It’s no secret that on today’s computers, the amount of memory you have is at least as important as which CPU you’re running–often more important. If you’re like me, and you tend to keep many applications and instances of browsers open at once, it can also make a lot of sense to optimize your memory usage. Web workers, in particular, are prone to using boatloads of memory with browsers. If you’re on a PC, Glary Utilities is freeware, and offers a memory optimization module that helps me manage my system performance well.
As seen above, Glary Utilities’ Memory Optimizer module tracks and optimizes the free memory you have in the background as you run your applications throughout the day. You can choose to manually start an optimization or you can set an optimization to occur automatically when you only have a specific amount of free memory.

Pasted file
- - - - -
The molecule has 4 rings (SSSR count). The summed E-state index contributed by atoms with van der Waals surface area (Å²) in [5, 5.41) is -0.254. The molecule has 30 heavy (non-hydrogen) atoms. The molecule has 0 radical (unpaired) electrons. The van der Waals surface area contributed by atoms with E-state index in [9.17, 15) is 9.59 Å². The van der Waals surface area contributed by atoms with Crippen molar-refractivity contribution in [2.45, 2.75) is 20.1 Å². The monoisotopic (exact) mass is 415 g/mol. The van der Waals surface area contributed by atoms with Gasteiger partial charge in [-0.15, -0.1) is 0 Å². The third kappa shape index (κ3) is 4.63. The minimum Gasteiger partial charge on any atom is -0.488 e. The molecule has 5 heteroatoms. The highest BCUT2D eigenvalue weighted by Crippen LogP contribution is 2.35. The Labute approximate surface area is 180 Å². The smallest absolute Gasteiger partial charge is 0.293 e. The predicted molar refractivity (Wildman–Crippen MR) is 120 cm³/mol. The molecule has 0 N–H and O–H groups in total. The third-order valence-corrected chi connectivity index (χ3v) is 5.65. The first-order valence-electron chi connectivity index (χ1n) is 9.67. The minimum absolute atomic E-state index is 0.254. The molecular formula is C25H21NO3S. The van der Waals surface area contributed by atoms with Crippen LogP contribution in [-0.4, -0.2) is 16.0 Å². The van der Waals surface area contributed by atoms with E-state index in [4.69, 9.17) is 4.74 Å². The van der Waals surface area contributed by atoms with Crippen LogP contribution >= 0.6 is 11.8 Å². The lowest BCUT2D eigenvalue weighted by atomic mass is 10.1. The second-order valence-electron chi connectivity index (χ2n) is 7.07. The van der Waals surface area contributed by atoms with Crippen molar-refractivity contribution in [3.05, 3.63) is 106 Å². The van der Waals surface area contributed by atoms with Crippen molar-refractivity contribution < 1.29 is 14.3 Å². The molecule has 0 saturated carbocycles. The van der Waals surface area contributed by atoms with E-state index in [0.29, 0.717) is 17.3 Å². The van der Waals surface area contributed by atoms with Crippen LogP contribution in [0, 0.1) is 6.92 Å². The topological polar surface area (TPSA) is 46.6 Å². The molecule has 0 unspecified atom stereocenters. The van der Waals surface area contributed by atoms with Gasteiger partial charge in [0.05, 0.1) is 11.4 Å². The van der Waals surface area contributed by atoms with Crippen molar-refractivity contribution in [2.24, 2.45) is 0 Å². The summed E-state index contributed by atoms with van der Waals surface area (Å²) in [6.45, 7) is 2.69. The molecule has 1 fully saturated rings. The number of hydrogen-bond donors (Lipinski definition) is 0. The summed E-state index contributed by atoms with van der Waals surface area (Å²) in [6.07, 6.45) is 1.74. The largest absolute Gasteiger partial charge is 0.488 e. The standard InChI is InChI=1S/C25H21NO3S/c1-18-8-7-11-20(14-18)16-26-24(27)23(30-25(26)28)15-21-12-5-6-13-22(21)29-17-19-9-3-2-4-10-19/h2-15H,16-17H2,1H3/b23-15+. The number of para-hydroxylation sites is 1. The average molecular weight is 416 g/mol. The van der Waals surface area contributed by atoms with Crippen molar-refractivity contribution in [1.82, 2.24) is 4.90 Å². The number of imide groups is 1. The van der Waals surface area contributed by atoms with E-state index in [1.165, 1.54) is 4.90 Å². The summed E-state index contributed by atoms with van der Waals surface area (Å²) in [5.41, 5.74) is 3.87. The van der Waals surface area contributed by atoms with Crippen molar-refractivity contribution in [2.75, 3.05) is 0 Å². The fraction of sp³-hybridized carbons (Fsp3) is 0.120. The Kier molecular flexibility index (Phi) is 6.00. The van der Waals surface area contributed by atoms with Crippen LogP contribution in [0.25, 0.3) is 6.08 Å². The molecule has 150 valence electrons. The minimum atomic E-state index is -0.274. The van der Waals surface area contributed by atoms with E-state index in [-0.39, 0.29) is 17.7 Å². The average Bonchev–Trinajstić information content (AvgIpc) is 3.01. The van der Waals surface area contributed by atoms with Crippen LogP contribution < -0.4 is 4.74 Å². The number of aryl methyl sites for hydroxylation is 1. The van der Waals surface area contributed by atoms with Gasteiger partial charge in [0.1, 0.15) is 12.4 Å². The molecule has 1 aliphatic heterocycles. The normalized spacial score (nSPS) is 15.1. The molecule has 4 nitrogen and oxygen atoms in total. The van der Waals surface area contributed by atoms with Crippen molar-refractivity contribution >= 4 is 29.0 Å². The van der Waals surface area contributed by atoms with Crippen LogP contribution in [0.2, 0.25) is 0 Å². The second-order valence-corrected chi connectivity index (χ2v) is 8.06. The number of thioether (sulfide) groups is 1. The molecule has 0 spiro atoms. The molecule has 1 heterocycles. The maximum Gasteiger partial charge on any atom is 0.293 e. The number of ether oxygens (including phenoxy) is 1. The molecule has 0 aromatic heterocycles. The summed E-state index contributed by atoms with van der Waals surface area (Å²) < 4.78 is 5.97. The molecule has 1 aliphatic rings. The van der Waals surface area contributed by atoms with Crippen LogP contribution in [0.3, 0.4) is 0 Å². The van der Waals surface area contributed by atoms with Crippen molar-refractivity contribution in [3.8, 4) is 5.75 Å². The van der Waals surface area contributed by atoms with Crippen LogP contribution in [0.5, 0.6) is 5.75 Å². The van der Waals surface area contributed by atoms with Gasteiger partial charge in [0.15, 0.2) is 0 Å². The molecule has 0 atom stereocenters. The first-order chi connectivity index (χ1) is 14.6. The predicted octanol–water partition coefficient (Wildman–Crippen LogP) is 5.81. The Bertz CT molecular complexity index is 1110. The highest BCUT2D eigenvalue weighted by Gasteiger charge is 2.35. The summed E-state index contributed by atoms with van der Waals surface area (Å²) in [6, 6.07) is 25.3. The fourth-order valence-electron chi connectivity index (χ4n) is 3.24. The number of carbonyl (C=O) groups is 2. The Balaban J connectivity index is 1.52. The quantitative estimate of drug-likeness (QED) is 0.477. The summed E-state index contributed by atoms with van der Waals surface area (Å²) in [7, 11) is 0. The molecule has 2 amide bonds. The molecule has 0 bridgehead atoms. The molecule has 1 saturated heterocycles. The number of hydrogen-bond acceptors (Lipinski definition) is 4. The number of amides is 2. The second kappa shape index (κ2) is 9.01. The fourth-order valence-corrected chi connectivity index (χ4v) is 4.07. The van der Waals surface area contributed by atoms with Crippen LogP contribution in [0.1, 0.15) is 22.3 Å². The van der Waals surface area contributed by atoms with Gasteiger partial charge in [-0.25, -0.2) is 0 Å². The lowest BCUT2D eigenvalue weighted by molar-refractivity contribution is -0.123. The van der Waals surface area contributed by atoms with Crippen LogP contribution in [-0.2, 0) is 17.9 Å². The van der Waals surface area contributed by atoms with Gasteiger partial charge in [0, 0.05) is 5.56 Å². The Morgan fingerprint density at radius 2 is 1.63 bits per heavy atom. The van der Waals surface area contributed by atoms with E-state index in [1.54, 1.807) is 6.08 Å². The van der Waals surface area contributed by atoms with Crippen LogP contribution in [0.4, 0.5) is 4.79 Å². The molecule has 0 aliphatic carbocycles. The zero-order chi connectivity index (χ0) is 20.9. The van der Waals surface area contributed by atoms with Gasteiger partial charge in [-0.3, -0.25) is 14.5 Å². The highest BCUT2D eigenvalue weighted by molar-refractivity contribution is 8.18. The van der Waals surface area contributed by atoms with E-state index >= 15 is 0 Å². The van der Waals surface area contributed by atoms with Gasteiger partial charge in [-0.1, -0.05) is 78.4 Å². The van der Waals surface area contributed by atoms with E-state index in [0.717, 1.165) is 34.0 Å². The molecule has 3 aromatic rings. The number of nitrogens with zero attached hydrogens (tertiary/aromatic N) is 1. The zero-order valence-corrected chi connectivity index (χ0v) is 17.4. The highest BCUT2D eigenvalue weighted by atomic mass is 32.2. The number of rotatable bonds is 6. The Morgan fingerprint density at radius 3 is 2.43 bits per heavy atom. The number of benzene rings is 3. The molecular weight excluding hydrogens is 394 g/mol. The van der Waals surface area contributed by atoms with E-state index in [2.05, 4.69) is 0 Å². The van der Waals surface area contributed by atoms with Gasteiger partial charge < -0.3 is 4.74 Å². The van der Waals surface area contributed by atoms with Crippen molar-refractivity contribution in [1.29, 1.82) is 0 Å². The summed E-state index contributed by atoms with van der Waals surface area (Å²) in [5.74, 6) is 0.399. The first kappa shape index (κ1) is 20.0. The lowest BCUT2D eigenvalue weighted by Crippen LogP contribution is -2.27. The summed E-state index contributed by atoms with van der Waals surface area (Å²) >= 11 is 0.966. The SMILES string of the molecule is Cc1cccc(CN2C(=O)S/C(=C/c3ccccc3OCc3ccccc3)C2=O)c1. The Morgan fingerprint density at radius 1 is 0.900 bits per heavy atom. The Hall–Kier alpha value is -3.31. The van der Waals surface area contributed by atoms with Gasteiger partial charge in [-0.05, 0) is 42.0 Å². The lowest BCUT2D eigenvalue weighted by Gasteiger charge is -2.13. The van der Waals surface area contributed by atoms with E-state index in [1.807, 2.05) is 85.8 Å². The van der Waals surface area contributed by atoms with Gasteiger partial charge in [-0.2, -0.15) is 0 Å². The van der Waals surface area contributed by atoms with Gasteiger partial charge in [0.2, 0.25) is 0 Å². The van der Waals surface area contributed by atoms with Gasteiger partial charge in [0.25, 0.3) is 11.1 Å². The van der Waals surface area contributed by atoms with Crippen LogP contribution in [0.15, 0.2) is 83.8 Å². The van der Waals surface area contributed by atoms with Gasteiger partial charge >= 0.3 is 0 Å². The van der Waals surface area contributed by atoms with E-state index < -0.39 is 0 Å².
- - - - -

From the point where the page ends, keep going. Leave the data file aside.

As an example of how you can set up the automatic optimizations, see the screenshot below. Here, I’ve specified that when free memory is at 100MB, I want it increased to 150MB, and I’ve selected the “Enable Auto Optimization” option.
The performance gain for these types of optimizations is often noticeable, and in Glary Utilities, you can easily choose to shut it off if it creates any annoyance. Of course, if you’re on a Windows system, the Task Manager is also essential to check in on if you’re hogging a lot of system resources. Available by hitting CTRL+ALT+DEL, it lets you know which processes are running concurrently (often more than you think, especially if you load a lot of applications by default at startup). You can also use the Task Manager to shut down processes, freeing up memory and system resources, and monitor your CPU usage.
For Windows users, it’s also important to regularly clean up your Windows Registry. Glary Utilities also has a good module for doing that in one step, which I wrote about here. One note: If you do a registry cleaning take Glary Utilities up on creating a backup of your existing registry first, in case you jettison anything essential.
It’s easy to get busy enough while working to forget to check on the status of your system, but these are simple steps I take to try and do so. They result in better performance, and fewer crashes.
Do you use any useful utilities to optimize your system performance?